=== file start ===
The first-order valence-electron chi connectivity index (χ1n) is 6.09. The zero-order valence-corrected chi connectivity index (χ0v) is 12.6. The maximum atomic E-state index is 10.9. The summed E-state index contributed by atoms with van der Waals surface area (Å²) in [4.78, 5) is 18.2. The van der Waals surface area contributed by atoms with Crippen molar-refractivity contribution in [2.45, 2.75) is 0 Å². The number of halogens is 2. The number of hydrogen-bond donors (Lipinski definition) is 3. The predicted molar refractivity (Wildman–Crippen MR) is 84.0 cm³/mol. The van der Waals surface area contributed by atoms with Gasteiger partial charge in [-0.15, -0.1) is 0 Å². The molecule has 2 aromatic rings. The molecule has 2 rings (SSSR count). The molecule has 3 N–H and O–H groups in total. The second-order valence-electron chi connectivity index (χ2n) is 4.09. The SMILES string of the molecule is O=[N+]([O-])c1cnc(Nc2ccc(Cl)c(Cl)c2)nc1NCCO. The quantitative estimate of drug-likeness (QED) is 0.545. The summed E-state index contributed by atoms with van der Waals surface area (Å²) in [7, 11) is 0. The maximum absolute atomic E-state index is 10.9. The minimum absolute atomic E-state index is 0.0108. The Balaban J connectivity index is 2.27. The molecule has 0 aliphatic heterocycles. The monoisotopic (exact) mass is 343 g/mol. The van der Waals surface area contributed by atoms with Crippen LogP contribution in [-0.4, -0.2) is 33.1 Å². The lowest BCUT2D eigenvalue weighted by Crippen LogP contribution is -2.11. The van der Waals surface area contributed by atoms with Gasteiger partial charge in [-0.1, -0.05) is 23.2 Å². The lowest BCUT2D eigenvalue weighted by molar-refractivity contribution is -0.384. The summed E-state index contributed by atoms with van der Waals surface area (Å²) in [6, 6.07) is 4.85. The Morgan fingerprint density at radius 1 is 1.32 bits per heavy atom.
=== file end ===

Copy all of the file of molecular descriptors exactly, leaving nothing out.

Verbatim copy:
The first-order valence-electron chi connectivity index (χ1n) is 6.09. The zero-order valence-corrected chi connectivity index (χ0v) is 12.6. The maximum atomic E-state index is 10.9. The summed E-state index contributed by atoms with van der Waals surface area (Å²) in [4.78, 5) is 18.2. The van der Waals surface area contributed by atoms with Crippen molar-refractivity contribution in [2.45, 2.75) is 0 Å². The number of halogens is 2. The number of hydrogen-bond donors (Lipinski definition) is 3. The predicted molar refractivity (Wildman–Crippen MR) is 84.0 cm³/mol. The van der Waals surface area contributed by atoms with Gasteiger partial charge in [-0.15, -0.1) is 0 Å². The molecule has 2 aromatic rings. The molecule has 2 rings (SSSR count). The molecule has 3 N–H and O–H groups in total. The second-order valence-electron chi connectivity index (χ2n) is 4.09. The SMILES string of the molecule is O=[N+]([O-])c1cnc(Nc2ccc(Cl)c(Cl)c2)nc1NCCO. The quantitative estimate of drug-likeness (QED) is 0.545. The summed E-state index contributed by atoms with van der Waals surface area (Å²) in [7, 11) is 0. The maximum absolute atomic E-state index is 10.9. The minimum absolute atomic E-state index is 0.0108. The Balaban J connectivity index is 2.27. The molecule has 0 aliphatic heterocycles. The monoisotopic (exact) mass is 343 g/mol. The van der Waals surface area contributed by atoms with Crippen LogP contribution in [-0.4, -0.2) is 33.1 Å². The lowest BCUT2D eigenvalue weighted by Crippen LogP contribution is -2.11. The van der Waals surface area contributed by atoms with Gasteiger partial charge in [-0.1, -0.05) is 23.2 Å². The lowest BCUT2D eigenvalue weighted by molar-refractivity contribution is -0.384. The summed E-state index contributed by atoms with van der Waals surface area (Å²) in [6, 6.07) is 4.85. The Morgan fingerprint density at radius 1 is 1.32 bits per heavy atom.